A piece in Slate magazine headlined “L.A.’s Transit Revolution: How a ballot initiative, a visionary mayor, and a quest for growth are turning Los Angeles into America’s next great mass-transit city” begins in, of all places, Claremont.
“On a recent visit to Southern California, I began my day in Claremont, where I’d spoken the previous evening at a Pomona College event. I walked from a hotel near campus to the Claremont Metrolink station, where I grabbed a commuter rail train to Union Station in downtown Los Angeles. From there I transferred to the L.A. Metro’s Red Line and rode up to the Vermont/Santa Monica station and checked into a new hotel. I had lunch in that neighborhood, and later walked east to meet a friend for dinner and drinks in Silver Lake.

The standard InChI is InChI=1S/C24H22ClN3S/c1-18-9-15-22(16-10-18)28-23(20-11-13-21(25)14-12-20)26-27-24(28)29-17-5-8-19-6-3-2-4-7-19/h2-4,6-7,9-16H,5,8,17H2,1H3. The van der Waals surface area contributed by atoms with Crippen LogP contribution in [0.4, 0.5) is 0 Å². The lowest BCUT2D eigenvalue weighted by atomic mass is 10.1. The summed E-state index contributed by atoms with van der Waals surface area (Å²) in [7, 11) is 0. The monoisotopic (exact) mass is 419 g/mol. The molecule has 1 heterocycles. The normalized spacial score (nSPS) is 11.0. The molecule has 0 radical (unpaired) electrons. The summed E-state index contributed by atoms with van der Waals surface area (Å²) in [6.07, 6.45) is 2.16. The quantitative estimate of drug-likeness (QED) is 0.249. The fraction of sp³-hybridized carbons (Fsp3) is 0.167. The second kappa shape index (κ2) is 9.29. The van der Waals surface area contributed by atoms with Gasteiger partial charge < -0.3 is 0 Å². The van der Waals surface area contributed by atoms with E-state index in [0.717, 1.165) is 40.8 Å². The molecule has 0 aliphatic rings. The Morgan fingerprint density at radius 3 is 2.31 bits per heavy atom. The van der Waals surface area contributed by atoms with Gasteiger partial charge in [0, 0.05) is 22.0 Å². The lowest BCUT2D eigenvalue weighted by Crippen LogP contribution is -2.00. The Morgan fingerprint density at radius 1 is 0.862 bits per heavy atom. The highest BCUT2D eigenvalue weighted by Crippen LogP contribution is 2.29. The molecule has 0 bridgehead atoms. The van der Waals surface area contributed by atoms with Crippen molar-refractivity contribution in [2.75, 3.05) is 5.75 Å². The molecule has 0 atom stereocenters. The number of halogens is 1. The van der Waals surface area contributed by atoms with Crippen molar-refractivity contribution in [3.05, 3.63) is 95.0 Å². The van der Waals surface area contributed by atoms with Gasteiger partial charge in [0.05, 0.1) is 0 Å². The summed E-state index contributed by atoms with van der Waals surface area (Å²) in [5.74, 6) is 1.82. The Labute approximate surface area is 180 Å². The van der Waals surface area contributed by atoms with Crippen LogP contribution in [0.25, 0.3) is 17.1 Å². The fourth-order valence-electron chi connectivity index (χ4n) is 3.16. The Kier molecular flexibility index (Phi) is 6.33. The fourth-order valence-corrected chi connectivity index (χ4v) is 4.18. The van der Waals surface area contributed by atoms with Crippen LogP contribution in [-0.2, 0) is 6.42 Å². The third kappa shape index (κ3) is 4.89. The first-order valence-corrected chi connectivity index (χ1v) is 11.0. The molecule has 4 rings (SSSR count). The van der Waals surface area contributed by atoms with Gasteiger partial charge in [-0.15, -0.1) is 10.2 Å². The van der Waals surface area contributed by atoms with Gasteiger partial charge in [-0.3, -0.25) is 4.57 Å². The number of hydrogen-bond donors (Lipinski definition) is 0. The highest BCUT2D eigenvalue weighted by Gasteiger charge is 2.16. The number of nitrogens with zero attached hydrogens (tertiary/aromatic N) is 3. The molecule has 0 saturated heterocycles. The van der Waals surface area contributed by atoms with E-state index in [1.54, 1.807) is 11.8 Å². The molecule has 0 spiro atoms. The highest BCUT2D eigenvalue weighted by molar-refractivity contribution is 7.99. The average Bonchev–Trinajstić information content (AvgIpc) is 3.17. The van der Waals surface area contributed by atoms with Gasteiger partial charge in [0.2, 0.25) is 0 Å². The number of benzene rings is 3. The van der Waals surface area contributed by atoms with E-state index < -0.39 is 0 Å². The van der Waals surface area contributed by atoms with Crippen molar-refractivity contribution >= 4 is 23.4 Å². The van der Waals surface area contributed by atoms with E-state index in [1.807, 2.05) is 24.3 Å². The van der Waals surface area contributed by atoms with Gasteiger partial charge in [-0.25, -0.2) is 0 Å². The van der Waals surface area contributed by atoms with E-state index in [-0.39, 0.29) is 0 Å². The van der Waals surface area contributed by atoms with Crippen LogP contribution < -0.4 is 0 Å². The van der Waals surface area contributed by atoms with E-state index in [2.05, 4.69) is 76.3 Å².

“My father, a lifelong New Yorker and confirmed L.A. hater whose screenwriting work has frequently taken him to the City of Angels, found the idea of a carless California day pretty amusing. But the city that’s defined in the public imagination as the great auto-centric counterpoint to the traditional cities of the Northeast has quietly emerged as a serious mass transit contender.”
Read the whole piece here.